Clonidine has been used as adjuvant to local anesthetics in order to extend the duration of analgesia in various regional and central neuraxial blocks. It is previously reported that clonidine added to bupivacaine increases analgesia duration in brachial plexus block. We evaluated the effect of this combination in supraclavicular brachial plexus block for upper limb orthopedic procedures.
Materials and Methods:
A randomized double-blind placebo controlled trial was done with 70 patients of American Society of Anesthesiologists Grade I or II status undergoing upper limb orthopedic procedures. Group A (n = 35) patients received 25 ml of 0.5% bupivacaine and 0.2 ml (30 mcg) clonidine, whereas group B (n = 35) received 25 ml of 0.5% bupivacaine and 0.2 ml normal saline through a supraclavicular approach for brachial plexus block. Vital parameters were recorded 10 min prior to block placement and every 3 min thereafter till the end of the procedure. Onset and duration of both sensory and motor blocks and sedation score were recorded. All patients were observed in postanesthesia care unit and received tramadol injection as soon as they complained of pain as rescue analgesic. Duration of analgesia was taken as the time from placement of block till injection of rescue analgesic.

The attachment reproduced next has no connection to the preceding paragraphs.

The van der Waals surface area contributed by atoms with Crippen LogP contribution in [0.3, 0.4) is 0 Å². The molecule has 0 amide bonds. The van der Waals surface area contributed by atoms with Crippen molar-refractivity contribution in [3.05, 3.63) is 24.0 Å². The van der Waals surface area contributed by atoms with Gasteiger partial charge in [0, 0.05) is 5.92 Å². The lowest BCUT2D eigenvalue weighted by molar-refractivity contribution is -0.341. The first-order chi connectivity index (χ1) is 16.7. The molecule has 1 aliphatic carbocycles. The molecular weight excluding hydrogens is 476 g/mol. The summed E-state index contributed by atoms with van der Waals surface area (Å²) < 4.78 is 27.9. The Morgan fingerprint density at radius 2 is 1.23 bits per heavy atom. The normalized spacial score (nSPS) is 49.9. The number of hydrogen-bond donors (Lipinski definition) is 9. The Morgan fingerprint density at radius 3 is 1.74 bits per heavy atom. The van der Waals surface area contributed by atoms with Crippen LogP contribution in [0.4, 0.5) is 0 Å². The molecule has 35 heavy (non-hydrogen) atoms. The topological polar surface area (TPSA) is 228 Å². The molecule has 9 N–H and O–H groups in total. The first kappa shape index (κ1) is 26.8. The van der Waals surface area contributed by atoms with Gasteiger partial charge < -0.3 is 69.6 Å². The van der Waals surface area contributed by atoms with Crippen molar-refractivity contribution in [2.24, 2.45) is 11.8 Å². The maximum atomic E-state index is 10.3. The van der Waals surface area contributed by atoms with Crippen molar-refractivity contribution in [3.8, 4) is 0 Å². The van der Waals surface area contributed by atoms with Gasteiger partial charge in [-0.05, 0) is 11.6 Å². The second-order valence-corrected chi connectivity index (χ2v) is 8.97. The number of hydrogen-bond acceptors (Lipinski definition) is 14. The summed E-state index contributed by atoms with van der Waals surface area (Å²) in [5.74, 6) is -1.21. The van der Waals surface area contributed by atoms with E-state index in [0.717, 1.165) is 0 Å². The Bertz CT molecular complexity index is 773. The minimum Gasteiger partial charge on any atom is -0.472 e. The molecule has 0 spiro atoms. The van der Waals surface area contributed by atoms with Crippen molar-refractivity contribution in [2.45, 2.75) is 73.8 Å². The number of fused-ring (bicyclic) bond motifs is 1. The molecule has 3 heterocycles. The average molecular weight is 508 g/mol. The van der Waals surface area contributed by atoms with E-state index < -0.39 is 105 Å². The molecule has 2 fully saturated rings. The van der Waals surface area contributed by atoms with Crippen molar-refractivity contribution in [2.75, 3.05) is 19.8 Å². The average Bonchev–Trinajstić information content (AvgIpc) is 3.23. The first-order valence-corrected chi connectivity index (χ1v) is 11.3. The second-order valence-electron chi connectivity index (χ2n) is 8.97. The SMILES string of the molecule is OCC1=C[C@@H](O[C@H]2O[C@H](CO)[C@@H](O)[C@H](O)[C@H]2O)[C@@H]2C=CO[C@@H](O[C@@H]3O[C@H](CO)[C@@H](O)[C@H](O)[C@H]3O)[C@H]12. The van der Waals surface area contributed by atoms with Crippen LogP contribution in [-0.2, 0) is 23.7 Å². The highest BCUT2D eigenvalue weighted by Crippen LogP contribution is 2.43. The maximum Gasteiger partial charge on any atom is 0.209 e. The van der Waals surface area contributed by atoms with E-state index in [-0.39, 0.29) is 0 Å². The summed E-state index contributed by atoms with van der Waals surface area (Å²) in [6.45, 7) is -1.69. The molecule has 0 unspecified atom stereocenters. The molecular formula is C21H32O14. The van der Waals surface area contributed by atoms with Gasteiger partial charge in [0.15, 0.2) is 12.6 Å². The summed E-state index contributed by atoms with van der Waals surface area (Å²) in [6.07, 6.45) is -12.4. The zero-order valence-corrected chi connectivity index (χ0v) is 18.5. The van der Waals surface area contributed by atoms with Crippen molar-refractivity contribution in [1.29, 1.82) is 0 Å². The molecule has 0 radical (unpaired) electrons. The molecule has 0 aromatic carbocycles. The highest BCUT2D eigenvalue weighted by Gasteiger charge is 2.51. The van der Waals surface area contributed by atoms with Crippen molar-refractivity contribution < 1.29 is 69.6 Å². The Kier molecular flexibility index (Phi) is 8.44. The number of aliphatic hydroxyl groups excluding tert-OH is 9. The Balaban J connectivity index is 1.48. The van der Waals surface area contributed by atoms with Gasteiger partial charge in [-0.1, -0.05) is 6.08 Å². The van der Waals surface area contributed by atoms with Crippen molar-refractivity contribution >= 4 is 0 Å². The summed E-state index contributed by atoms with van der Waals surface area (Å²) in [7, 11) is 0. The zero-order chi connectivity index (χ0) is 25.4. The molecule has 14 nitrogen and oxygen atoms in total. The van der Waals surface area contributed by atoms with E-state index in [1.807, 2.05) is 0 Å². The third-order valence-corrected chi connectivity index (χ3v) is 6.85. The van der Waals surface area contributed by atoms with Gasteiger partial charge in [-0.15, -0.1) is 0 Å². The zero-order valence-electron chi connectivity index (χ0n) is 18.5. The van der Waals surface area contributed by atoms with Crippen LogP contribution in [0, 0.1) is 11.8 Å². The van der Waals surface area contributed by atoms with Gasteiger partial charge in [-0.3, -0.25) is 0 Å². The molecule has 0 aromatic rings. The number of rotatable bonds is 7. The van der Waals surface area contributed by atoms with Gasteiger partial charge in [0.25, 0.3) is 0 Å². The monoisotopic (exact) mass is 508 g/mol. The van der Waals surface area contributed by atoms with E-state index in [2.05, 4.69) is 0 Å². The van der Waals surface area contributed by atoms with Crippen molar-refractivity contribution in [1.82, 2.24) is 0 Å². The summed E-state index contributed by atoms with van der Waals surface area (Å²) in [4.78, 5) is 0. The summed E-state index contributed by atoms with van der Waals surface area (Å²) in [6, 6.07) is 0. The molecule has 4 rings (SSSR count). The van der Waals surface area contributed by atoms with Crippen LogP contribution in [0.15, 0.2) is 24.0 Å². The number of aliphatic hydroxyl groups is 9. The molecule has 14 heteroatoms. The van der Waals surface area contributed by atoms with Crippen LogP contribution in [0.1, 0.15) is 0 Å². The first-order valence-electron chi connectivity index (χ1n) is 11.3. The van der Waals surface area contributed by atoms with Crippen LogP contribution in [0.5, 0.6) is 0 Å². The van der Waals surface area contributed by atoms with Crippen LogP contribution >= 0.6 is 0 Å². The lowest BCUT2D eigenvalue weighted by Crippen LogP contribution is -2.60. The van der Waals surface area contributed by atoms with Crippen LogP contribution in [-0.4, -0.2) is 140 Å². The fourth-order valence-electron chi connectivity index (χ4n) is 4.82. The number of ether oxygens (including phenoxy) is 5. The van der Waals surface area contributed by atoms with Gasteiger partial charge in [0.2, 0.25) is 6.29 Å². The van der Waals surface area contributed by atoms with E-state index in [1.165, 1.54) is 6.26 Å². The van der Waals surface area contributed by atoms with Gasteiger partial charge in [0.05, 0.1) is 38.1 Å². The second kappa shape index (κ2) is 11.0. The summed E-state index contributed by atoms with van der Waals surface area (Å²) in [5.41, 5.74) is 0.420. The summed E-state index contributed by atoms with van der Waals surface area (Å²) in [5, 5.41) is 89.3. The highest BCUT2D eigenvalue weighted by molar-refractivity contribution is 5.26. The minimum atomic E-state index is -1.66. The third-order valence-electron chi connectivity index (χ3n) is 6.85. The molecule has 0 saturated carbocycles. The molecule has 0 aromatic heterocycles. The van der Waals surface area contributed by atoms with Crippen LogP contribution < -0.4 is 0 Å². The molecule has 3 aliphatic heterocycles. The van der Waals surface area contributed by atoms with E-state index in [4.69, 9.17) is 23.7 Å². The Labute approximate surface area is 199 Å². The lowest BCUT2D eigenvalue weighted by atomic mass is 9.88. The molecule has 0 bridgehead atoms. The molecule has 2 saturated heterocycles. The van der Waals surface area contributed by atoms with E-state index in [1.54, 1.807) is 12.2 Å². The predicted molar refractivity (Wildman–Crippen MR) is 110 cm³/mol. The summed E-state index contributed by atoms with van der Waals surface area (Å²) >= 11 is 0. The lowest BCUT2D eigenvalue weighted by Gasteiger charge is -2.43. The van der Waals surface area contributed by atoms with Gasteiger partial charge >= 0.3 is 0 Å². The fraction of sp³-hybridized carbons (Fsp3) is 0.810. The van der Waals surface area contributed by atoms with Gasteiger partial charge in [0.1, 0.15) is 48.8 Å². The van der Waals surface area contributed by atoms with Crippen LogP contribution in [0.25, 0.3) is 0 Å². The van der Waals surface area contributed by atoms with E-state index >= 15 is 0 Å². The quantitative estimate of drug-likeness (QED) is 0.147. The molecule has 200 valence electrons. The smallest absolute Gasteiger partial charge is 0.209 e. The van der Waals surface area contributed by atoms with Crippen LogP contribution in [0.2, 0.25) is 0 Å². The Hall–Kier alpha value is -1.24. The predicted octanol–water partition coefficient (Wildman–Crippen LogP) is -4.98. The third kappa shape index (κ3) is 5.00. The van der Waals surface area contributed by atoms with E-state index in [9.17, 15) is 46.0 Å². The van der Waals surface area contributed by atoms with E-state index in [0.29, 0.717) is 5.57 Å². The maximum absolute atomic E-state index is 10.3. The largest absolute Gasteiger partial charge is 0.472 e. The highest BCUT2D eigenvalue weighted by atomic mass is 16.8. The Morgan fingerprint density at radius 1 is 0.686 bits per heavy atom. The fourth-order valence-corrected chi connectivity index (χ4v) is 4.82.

Analgesia duration was 415.4 ± 38.18 min (mean ± standard deviation) in Group A (clonidine) compared to 194.2 ± 28.74 min in Group B (control). No clinically significant difference was observed in heart rate, blood pressure, and oxygen saturation. Sedation score was higher in the clonidine group.
Addition of a small dose of clonidine to 0.5% bupivacaine significantly prolonged the duration of analgesia without producing any clinically important adverse reactions other than sedation.